As I want to assemble and paint every Ork model I have, irrespective of the deadline, this means I'm going to make significant strides toward this amibition as the project progresses. That's also exciting!

Plan Well

This informed my thinking on colour, which I've outlined in a previous post. Reds and blues for shadows, yellows and greens for basecoats and highlights, grey and ivory for non-metallic metals. That means seven or eight paints on my desk, and that's it. They're going to look great.


Let's pause here. I now know what I want to do, how to approach it, what I'll get out of it, and what's needed to achieve it. That's without doing any painting, but now I'm excited and clear on what to do.



I painted a test model. It was a fancy individual model. It took me about four or five hours in total. I'm very pleased with the output. It has sat on my painting table as my little reminder of colour scheme, and how cool everything's going to look.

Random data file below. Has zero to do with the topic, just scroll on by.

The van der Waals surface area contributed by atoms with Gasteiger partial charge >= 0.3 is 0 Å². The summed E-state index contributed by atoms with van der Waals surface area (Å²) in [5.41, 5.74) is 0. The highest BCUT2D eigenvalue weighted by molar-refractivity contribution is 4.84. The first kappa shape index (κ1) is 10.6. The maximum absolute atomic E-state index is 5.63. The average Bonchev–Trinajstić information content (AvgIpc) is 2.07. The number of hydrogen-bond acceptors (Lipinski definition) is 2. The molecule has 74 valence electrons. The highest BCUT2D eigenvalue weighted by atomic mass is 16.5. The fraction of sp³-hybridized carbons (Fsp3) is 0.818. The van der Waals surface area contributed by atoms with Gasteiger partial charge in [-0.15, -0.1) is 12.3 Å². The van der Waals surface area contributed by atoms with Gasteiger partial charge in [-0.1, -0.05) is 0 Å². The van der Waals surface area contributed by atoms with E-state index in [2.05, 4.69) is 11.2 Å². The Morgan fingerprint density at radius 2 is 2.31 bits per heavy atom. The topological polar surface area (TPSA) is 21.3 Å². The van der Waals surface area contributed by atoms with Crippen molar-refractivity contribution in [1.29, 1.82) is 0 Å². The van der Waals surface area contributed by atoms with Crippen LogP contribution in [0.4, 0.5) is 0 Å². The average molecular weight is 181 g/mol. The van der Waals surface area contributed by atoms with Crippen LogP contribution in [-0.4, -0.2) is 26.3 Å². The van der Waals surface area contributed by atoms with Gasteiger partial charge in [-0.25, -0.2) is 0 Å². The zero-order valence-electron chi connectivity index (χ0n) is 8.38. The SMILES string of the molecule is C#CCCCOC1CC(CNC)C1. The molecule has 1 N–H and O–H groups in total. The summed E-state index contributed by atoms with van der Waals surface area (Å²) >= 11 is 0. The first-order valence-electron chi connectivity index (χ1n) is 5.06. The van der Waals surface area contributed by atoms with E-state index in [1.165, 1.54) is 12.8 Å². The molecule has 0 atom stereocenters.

Trial and error

After painting a single test model, I applied the same for a whole squad, but following the guidelines below. This allowed me to try and fail. For example, my original approach was painting yellow first because it's the key element - but this led to me flipping it around to get trivial and unimportant elements completed first.


Let's pause again. I now have six figures finished, a firmer idea of how my scheme works, an idea of time needed to achieve a standard of finish I'm happy with, and feel vindicated that my plan has worked out.

That means I've tried and failed on a few areas, tweaked the process, and have an illustration sitting in front of me for what I can achieve. This is motivating! Now it's time to distil that into the advice for painting everything else.


Set small goals